Final results FP7 project REFORM (REstoring rivers FOR effective catchment Management) all available online
This is to inform you that the final results of the FP7 project REFORM (REstoring rivers FOR effective catchment Management) are all available online. We sincerely hope that our results will contribute to conserve and restore rivers, stream, riparian zones and floodplains worldwide.
REFORM has generated substantial outputs to support the implementation of the European Water Framework Directive: over 30 deliverables and 60 scientific publications (see Menu item RESULTS). For application in river management, relevant results are summarised user-friendly in the REFORM wiki. Furthermore, the outcomes of REFORM have been discussed and disseminated through stakeholder workshops, an international scientific conference, a summer school, numerous presentations, newsletters, policy briefs and discussion papers.
Our last two newsletters #7 and #8 give you the overview of the results from the final year.
For teaching you may be particularly interested in the lecture notes of the summer school and the online videos.
The results of REFORM are rather bulky. The full set of deliverables contains thousands of pages. Therefore we summarised the main findings in our wiki following the logical sequence of river basin management planning: How does my river work? What’s wrong? and How to improve? The deliverable 6.3 is the guidebook to the contents of the wiki.
Key results, conclusions and recommendations of REFORM
- Hydromorphological assessment should consider physical processes and appropriate temporal and spatial aspects beyond river restoration project boundaries and project life span. For this, REFORM developed an open-ended hydromorphology framework incorporating multi-scale spatial and temporal aspects. It aids users in developing understanding of the morphology and dynamics of river reaches and their causes. The Morphological Quality Index (MQI) is the method recommended by REFORM for assessing river condition. The method is extremely useful for analysing and interpreting critical problems and causes of alteration.
- Vegetation and plants can play a cost-effective and significant role as physical ecosystem engineers for river restoration. Riparian and floodplain ecosystems are not subject to extensive monitoring but are crucial to river morphodynamics and ecology. Direct measurements of hydromorphological processes and riparian vegetation are likely to be better in assessing hydromorphological degradation than in-stream biota.
- Current biological sampling methods are not appropriate to capture HYMO impacts and they underestimate the influence of HYMO on biota. There is a need to develop new biota sampling methods that are more sensitive to HYMO impacts. This includes sampling of habitats (e.g. the riparian) that are in particular impacted by HYMO degradation. Hydromorphological assessment covering the entire range from high to bad should be a quality element in its own right in the WFD status assessment.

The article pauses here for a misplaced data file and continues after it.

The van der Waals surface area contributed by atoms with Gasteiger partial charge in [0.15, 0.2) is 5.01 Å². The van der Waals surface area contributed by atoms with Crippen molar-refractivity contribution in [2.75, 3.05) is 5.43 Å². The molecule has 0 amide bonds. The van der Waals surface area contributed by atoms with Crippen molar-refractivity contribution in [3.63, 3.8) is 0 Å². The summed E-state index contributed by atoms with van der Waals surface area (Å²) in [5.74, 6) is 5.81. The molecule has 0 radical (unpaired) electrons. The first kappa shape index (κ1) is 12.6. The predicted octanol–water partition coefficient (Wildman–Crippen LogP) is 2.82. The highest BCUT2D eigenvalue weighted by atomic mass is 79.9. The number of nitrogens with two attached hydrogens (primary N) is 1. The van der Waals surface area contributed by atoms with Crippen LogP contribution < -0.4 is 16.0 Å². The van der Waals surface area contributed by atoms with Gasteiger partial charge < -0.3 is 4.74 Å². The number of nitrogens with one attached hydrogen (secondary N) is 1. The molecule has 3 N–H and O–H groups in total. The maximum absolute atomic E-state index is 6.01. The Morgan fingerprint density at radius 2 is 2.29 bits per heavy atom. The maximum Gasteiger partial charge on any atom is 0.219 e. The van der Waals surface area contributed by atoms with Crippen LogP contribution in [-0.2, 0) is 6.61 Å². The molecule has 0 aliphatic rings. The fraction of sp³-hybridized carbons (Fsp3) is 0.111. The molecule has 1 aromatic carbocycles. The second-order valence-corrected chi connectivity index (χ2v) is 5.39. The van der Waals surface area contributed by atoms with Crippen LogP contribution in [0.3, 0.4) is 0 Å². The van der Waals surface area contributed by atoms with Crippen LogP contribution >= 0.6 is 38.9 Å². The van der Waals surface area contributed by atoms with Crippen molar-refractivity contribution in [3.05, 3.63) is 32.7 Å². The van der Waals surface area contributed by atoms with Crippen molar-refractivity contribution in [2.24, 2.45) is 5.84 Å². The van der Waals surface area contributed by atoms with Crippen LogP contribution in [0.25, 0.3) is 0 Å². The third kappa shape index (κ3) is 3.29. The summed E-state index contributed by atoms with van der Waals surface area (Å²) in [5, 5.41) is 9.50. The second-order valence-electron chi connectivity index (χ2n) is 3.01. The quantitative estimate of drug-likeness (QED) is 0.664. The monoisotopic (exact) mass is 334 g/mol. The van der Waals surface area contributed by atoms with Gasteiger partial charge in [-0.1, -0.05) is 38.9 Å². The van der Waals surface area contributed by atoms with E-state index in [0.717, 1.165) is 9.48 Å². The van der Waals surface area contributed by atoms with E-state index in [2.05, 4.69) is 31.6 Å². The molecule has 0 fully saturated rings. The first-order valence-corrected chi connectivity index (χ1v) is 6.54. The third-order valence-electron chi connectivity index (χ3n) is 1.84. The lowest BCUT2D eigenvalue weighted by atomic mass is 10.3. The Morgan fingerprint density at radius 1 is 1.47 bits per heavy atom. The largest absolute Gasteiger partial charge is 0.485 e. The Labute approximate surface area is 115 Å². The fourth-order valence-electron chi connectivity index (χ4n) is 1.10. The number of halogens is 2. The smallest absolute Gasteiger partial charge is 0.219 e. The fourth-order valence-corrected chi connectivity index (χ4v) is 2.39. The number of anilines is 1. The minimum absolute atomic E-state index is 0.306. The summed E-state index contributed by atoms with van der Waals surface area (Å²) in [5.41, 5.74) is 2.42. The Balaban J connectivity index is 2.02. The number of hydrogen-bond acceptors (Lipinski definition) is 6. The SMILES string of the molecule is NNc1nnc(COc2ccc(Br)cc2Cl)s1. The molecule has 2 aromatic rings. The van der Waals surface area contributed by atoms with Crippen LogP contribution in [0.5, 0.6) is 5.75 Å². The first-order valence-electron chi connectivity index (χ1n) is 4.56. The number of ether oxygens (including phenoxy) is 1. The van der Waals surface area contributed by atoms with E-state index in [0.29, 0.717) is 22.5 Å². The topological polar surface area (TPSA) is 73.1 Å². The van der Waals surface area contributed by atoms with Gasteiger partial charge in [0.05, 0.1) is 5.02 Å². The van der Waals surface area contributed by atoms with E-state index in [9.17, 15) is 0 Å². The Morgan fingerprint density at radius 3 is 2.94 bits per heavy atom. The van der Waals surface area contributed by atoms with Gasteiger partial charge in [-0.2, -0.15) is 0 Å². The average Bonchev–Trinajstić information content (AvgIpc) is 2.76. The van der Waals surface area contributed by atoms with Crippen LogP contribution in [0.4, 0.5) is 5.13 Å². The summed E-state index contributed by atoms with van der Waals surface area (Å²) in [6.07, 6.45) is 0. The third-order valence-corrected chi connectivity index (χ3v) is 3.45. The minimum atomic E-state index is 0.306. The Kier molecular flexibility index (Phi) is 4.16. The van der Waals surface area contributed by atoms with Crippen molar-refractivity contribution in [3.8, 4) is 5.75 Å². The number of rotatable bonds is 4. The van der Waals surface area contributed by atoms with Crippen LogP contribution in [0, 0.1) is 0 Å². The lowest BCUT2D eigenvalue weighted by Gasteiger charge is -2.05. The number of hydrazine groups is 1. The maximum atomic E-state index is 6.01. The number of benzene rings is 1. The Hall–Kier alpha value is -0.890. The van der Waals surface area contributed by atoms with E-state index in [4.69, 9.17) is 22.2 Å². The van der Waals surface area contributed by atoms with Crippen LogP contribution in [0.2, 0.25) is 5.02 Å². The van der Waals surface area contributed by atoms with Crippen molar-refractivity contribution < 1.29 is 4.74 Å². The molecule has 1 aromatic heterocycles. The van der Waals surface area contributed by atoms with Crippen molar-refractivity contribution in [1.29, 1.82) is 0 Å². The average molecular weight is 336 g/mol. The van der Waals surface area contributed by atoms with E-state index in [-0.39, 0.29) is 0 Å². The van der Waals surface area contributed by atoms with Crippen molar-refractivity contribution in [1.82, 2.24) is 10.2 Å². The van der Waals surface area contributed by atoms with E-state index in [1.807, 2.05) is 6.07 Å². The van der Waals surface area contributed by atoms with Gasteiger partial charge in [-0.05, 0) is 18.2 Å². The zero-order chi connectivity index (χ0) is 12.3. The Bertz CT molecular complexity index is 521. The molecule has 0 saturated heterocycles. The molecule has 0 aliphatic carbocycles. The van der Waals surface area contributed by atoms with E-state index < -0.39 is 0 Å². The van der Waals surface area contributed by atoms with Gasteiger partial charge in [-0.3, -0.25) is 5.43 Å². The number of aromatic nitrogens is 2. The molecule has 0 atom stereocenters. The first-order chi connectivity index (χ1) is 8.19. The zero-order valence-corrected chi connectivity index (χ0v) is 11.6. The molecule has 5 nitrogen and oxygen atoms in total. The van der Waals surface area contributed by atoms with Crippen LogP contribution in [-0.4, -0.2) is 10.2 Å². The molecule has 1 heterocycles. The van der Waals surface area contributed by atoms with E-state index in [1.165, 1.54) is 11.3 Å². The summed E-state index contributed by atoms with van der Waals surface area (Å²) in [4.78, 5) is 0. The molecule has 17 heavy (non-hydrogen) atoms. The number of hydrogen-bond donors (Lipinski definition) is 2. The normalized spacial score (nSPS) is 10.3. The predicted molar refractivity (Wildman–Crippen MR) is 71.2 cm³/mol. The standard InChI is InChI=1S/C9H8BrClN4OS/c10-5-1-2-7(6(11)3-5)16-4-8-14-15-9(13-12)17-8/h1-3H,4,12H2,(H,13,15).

- Restoration projects should adopt a synergistic approach with other resource users to secure win-win scenarios and have well-defined quantitative success criteria e.g. ranging from hydromorphological improvements to the expected beneficial impact on biota and ecosystem services. Application of existing planning and management tools such as PDCA (Plan-Do-Check-Act), DPSIR, setting SMART objectives and BACI monitoring, can substantially enhance the efficiency and effectiveness of restoration.
- Cost-benefit analysis can help in prioritizing restoration measures and plans. At present, cost data are too scarce hampering cost-benefit analysis of restoration measures. There is a need to gather and incorporate cost information in a more systematic way.
- Restoration had positive effects even in small restoration projects. However, other studies indicate that exceptionally large projects indeed have higher effects. Restoration pays - it increases ecosystem services, which should be considered in the assessment of river restoration projects. River restoration benefits not only aquatic biota. Terrestrial and semi-aquatic species benefit and should be considered in assessments. It is important to select measures that restore specific limiting habitats at relevant scales. Hydromorphological restoration has an overall positive effect on biota, but effects vary. It is thus essential to monitor and adjust restoration projects.
Challenges, Objectives and Scope of REFORM - REstoring rivers FOR effective catchment Management
Restoring river ecosystems in Europe: the REFORM project's objectives were to provide tools to support cost-effective implementation of restoration measures and monitoring. REFORM has been a 4-yr large integrated research project, grouping 26 partners from 15 countries, that addressed the challenges to reach the ecological objectives for rivers as required by the EU Water Framework Directive. Many European rivers are regulated to support flood protection, navigation, freshwater supply or hydropower production. The ecological impacts of these hydromorphological modifications are poorly understood and the extent to which these impacts can be effectively reversed or mitigated lacks scientific rigour. REFORM aimed to improve existing tools and develop new ones to increase the success and cost-effectiveness of restoration measures and procedures to monitor the biological responses to hydromorphological changes with greater precision and sensitivity. One example of a new tool that REFORM delivered is a river restoration WIKI. Initial results were made timely available early 2013 to support the second and future River Basin Management Plans of the WFD as well as other European environmental directives.
Project duration: November 2011 - October 2015